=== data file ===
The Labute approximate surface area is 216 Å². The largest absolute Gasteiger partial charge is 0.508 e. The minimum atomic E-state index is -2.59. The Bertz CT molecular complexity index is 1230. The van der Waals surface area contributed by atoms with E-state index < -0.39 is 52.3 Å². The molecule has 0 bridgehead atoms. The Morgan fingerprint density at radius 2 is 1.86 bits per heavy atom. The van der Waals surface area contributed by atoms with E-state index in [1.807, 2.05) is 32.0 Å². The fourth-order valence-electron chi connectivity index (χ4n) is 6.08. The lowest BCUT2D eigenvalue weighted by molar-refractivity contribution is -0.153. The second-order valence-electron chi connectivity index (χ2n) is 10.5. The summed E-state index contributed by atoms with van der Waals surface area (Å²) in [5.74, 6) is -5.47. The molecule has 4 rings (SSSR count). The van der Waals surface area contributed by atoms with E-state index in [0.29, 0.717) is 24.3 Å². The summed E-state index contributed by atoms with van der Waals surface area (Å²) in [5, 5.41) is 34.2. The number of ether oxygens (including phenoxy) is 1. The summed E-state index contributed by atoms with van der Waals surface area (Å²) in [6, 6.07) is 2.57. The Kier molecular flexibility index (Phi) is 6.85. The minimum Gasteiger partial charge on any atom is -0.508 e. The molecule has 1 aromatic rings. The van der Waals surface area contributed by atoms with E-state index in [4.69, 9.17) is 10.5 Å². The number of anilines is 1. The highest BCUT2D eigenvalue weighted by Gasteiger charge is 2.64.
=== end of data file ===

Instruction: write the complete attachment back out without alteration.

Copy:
The Labute approximate surface area is 216 Å². The largest absolute Gasteiger partial charge is 0.508 e. The minimum atomic E-state index is -2.59. The Bertz CT molecular complexity index is 1230. The van der Waals surface area contributed by atoms with E-state index < -0.39 is 52.3 Å². The molecule has 0 bridgehead atoms. The Morgan fingerprint density at radius 2 is 1.86 bits per heavy atom. The van der Waals surface area contributed by atoms with E-state index in [1.807, 2.05) is 32.0 Å². The fourth-order valence-electron chi connectivity index (χ4n) is 6.08. The lowest BCUT2D eigenvalue weighted by molar-refractivity contribution is -0.153. The second-order valence-electron chi connectivity index (χ2n) is 10.5. The summed E-state index contributed by atoms with van der Waals surface area (Å²) in [5.74, 6) is -5.47. The molecule has 4 rings (SSSR count). The van der Waals surface area contributed by atoms with E-state index in [0.29, 0.717) is 24.3 Å². The summed E-state index contributed by atoms with van der Waals surface area (Å²) in [5, 5.41) is 34.2. The number of ether oxygens (including phenoxy) is 1. The summed E-state index contributed by atoms with van der Waals surface area (Å²) in [6, 6.07) is 2.57. The Kier molecular flexibility index (Phi) is 6.85. The minimum Gasteiger partial charge on any atom is -0.508 e. The molecule has 1 aromatic rings. The van der Waals surface area contributed by atoms with E-state index in [4.69, 9.17) is 10.5 Å². The number of anilines is 1. The highest BCUT2D eigenvalue weighted by Gasteiger charge is 2.64.